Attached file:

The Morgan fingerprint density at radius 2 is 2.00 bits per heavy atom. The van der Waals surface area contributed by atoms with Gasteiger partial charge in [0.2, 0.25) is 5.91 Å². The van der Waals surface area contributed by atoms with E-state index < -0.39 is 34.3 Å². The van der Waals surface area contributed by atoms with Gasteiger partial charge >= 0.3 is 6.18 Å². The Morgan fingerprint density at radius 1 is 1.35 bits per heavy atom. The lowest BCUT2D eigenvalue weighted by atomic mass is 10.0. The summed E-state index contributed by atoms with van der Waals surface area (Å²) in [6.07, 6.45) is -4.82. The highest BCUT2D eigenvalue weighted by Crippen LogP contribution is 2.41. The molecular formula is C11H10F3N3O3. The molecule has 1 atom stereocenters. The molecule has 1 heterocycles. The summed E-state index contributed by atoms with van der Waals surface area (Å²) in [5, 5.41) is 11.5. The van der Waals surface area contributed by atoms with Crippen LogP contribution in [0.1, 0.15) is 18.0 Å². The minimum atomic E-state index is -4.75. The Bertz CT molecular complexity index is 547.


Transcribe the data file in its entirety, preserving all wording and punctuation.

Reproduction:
The Morgan fingerprint density at radius 2 is 2.00 bits per heavy atom. The van der Waals surface area contributed by atoms with Gasteiger partial charge in [0.2, 0.25) is 5.91 Å². The van der Waals surface area contributed by atoms with E-state index < -0.39 is 34.3 Å². The van der Waals surface area contributed by atoms with Gasteiger partial charge >= 0.3 is 6.18 Å². The Morgan fingerprint density at radius 1 is 1.35 bits per heavy atom. The lowest BCUT2D eigenvalue weighted by atomic mass is 10.0. The summed E-state index contributed by atoms with van der Waals surface area (Å²) in [6.07, 6.45) is -4.82. The highest BCUT2D eigenvalue weighted by Crippen LogP contribution is 2.41. The molecular formula is C11H10F3N3O3. The molecule has 1 atom stereocenters. The molecule has 1 heterocycles. The summed E-state index contributed by atoms with van der Waals surface area (Å²) in [5, 5.41) is 11.5. The van der Waals surface area contributed by atoms with Crippen LogP contribution in [0.1, 0.15) is 18.0 Å². The minimum atomic E-state index is -4.75. The Bertz CT molecular complexity index is 547.